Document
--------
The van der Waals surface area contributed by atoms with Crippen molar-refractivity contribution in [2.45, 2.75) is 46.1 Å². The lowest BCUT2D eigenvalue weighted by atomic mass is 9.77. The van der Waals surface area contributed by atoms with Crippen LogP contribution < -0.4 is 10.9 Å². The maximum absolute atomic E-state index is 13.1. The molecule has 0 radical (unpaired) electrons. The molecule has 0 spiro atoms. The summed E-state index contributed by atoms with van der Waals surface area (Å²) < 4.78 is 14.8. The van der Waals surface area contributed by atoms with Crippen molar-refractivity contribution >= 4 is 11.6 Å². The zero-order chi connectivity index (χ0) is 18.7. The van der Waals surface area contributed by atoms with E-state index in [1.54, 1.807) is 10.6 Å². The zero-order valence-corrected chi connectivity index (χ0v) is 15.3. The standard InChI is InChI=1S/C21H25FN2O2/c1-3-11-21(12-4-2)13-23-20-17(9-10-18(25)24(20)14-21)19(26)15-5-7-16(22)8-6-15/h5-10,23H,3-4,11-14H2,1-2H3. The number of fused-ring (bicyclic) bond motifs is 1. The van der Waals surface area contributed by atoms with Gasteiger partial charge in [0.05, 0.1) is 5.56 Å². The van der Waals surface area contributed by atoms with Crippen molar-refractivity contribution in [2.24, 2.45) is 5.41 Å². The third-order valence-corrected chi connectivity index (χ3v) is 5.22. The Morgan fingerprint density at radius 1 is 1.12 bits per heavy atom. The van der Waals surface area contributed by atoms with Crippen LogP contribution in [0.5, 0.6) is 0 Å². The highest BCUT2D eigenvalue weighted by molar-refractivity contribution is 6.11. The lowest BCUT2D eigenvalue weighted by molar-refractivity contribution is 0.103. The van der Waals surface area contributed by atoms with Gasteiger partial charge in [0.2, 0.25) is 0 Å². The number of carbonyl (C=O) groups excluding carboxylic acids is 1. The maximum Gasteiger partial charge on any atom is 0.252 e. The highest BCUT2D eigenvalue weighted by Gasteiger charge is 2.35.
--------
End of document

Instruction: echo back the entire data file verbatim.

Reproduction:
The van der Waals surface area contributed by atoms with Crippen molar-refractivity contribution in [2.45, 2.75) is 46.1 Å². The lowest BCUT2D eigenvalue weighted by atomic mass is 9.77. The van der Waals surface area contributed by atoms with Crippen LogP contribution < -0.4 is 10.9 Å². The maximum absolute atomic E-state index is 13.1. The molecule has 0 radical (unpaired) electrons. The molecule has 0 spiro atoms. The summed E-state index contributed by atoms with van der Waals surface area (Å²) < 4.78 is 14.8. The van der Waals surface area contributed by atoms with Crippen molar-refractivity contribution >= 4 is 11.6 Å². The zero-order chi connectivity index (χ0) is 18.7. The van der Waals surface area contributed by atoms with E-state index in [1.54, 1.807) is 10.6 Å². The zero-order valence-corrected chi connectivity index (χ0v) is 15.3. The standard InChI is InChI=1S/C21H25FN2O2/c1-3-11-21(12-4-2)13-23-20-17(9-10-18(25)24(20)14-21)19(26)15-5-7-16(22)8-6-15/h5-10,23H,3-4,11-14H2,1-2H3. The number of fused-ring (bicyclic) bond motifs is 1. The van der Waals surface area contributed by atoms with Gasteiger partial charge in [0.05, 0.1) is 5.56 Å². The van der Waals surface area contributed by atoms with Crippen molar-refractivity contribution in [2.24, 2.45) is 5.41 Å². The third-order valence-corrected chi connectivity index (χ3v) is 5.22. The Morgan fingerprint density at radius 1 is 1.12 bits per heavy atom. The van der Waals surface area contributed by atoms with Crippen LogP contribution in [0.5, 0.6) is 0 Å². The highest BCUT2D eigenvalue weighted by molar-refractivity contribution is 6.11. The lowest BCUT2D eigenvalue weighted by molar-refractivity contribution is 0.103. The van der Waals surface area contributed by atoms with Gasteiger partial charge in [0.2, 0.25) is 0 Å². The number of carbonyl (C=O) groups excluding carboxylic acids is 1. The maximum Gasteiger partial charge on any atom is 0.252 e. The highest BCUT2D eigenvalue weighted by Gasteiger charge is 2.35.